I am in Cambridge from time to time, and stumbled across the small gallery that Downing College has opened just behind its porter’s lodge. The current exhibition–its third–has borrowed works from Kettles Yard (currently closed for rebuilding) and Richard Long to create an exhibition themed around the idea of landscape.
Kettles Yard being Kettles Yard, there’s a fine selection of British 20th century painters here, from Ben and Winifred Nicholson to John Piper to David Jones to their contemporary Christopher Wood, who died young. One of the most striking paintings in the exhibition is by L. S. Lowry. He’s obviously better known for his industrial images, but used to retreat to Cumbria and the Peak District to recharge. The lake appears in several of his paintings and is likely to be imagined rather than real, a sense of a landscape.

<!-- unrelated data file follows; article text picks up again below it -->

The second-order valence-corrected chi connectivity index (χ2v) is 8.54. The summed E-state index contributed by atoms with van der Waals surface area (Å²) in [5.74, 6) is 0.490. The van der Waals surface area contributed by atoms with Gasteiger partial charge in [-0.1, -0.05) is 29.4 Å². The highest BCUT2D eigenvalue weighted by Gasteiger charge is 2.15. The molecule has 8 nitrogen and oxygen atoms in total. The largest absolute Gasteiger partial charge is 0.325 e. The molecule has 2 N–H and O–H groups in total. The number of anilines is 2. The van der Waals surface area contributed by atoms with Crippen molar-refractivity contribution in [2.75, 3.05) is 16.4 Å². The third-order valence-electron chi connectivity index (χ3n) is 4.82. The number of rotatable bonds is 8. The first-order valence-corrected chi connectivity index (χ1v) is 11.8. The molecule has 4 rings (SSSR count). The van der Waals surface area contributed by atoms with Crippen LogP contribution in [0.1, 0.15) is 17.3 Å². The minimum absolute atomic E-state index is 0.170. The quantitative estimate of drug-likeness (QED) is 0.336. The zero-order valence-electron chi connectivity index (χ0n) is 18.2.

The exhibition is, perhaps literally, overlooked by the Richard Long painting at the top of the post, which has been constructed on the end wall of the rectangular gallery space. I love everything about this: the Dylanesque title, the shape, the choice of typography.
Richard Long’s work has evolved over the years from physical representations of his walks and rearrangment of the landscape. The textworks, of which No Direction Known is one, internalise the landscape, as we always do when we’re out in such places: we are in the landscape, but the landscape is also in us.